Bugs & Pests Christine's garden Gardening Home page features

Something new for Someone new

It seems that whenever I add something new, someone new turns up to inspect my garden … A week or so ago when I spotted the little Rooibeksysie (Common Wax-bill) eating the apples in the bird feeder, I asked what I should be doing to attract different and new birds to my garden. One suggestion I got from Clare at Curbstone Valley Farm was to add different fruit and she suggested citrus. Other suggestions included different seeds, more water, other fruits, different feeders and a few other ideas including supplying the birds with nesting materials.

With thanks to everyone for the suggestions, so far I have added another bird feeder – a wooden free standing feeder which I’ve filled with seed, apple and granadilla pulp, (will try some oranges tomorrow) and I added some water bowls (we have bird baths and plenty of moving water in the pond for them in the front garden, but no drinking water in the back shade garden, hence the addition). After finding the adorable baby doves sitting in the shade garden last week I realised they need some water nearer ground level, as those babies would not be able to fly up high to reach the nectar bottle or the water in the bird baths and pond.

Twenty-four hours later I have new bird visitors …

Cape Robin-chat

Armed with my new book, “Birds of Southern Africa”, identifying the the new visitors was a breeze. Above is a Cape Robin-Chat (Cossypha caffra). It’s a cute 17 cm little bird with a pale orange throat, upper breast and rump and white belly. According to the book its song is a series of melodious phrases, usually starting with ‘cheroo-weet-weet-weeeet’ and also often mimics other birds. It’s a common resident in gardens in the Western Cape.

Below is a Cape Sparrow (Passer melanurus), 15cm little bird that nests in bushes or small trees or in a wall or roof cavity. The male has a striking black-and-white head. They like to eat seed, fruit, buds, nectar and insects. The Cape Sparrow is near-endemic and lives in grassland, fields and large gardens (so obviously just “passing through” my back garden).

Cape Sparrow

A few more photos …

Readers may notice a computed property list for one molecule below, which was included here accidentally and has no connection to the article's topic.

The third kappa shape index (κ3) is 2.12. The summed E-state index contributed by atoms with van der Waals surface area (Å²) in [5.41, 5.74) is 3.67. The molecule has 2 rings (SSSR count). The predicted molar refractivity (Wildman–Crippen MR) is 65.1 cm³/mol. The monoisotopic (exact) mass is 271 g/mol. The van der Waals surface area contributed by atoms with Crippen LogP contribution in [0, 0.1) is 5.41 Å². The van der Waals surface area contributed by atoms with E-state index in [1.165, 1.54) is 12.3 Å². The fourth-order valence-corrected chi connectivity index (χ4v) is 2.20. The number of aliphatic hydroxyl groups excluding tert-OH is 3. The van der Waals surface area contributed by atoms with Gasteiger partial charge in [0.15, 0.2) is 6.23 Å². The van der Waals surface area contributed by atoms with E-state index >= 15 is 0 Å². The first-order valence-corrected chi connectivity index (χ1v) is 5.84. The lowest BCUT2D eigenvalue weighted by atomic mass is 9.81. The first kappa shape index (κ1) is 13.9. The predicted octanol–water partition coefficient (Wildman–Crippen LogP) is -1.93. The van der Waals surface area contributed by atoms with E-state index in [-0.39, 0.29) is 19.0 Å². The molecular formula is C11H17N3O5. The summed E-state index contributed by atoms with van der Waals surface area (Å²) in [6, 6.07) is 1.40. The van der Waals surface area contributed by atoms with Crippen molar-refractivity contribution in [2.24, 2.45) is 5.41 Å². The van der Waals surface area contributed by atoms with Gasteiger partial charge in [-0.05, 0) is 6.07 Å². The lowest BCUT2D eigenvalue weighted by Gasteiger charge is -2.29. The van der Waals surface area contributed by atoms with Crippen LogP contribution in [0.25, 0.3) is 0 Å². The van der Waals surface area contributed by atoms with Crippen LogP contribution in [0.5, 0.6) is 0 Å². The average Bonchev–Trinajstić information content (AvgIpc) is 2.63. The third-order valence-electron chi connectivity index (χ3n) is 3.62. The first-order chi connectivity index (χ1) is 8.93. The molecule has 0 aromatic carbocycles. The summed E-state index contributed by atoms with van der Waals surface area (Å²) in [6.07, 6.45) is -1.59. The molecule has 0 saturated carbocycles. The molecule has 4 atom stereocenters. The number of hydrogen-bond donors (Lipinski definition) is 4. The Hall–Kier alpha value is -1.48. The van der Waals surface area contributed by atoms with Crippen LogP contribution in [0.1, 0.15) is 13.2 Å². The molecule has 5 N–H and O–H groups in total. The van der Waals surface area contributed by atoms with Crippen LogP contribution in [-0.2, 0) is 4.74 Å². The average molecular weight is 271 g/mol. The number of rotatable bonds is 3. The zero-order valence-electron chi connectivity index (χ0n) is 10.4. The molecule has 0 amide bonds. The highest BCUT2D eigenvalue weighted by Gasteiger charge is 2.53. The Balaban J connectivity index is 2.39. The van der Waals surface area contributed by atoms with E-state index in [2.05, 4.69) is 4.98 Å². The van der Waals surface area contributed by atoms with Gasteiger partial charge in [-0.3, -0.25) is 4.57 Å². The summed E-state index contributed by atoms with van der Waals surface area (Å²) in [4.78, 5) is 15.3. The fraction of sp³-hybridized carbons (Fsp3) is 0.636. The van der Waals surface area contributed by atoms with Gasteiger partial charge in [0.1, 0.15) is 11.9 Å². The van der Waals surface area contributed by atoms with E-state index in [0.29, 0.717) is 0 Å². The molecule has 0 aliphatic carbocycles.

[one_half]Cape Robin-chat, first, furtive look around …A first, furtive look around ...[/one_half]

[one_half_last]Cape Robin: “Ok, this looks pretty cool …”Ok, this looks pretty cool ...[/one_half_last]

[one_half]The Cape Sparrow is not shy at allThe Cape Sparrow is not shy at all[/one_half]

[one_half_last]Cape Sparrow getting stuck into the foodCape Sparrow digs in to the fruit and seed[/one_half_last]

[one_half]New feeder under the big treeNew feeder and water bowls[/one_half]

[one_half_last]New water bowls under the treeNew water bowls under the tree[/one_half_last]

Tomorrow we’ll try oranges and see who turns up …

Happy gardening

List of Birds seen in my garden so far
Cape Sparrow
Cape Robin-Chat
Common Red Waxbill'(Rooibeksysie)
Doves, doves & lots more doves
Red-winged Starling
Southern Double-collared Sunbird
Greater Double-collared Sunbird
Hadeda Ibis
Cape White-eye (Witoogie)

Barbie's garden Home page features Miscellaneous

Malachite sunbird babies

I had the whole day in the garden today and with the joy of seeing the new Malachite sunbird babies in my fuchsia bush, well it made my garden work a whole lot more fun. I literally ‘played’ with them all afternoon. They were not at all fussed to see me in the garden. The mother bird made lots of noise to warn the young ones, but they watched me nonchalantly.

The male malachite sunbird is a bit of a psycho bird – I believe they get aggressive and restless during the breeding season. He makes so much noise for his size and continuously chases the female and attacks the babies. It was my duty to keep the young ones safe. He got so aggressive that he knocked the smaller one out of the fuchsia and he fell between the wooden slats of the front deck! It took me a good half an hour to help him (her) out from under there. He got all tangled up in webs and old leaves that I had to softly roll it off his delicate feet. By this time he was so exhausted and now so tame that he allowed me to hold him. It was such a delight!! We are now buddies!!

[one_half]Spotted the first baby sunbird in the fuchsia[/one_half]

[one_half_last]Can’t tell them apart yet[/one_half_last]

[one_half]This is the smaller one[/one_half]

[one_half_last]and this is the other one[/one_half_last]

Then as the evening came, the mommy sunbird called the children back to the nest and we took more photos of them, all cuddled up and ready for bed! They let us near and we have now been accepted as “cool” by the young ones! Yeay! I love having my feathered friends around me. I guess they all know that I’m the chicken lady and come and make their homes in my trees! What a delight!!

[one_half]And so to bed[/one_half]

[one_half_last]Nighty night little ones[/one_half_last]

Happy Gardening xxxxx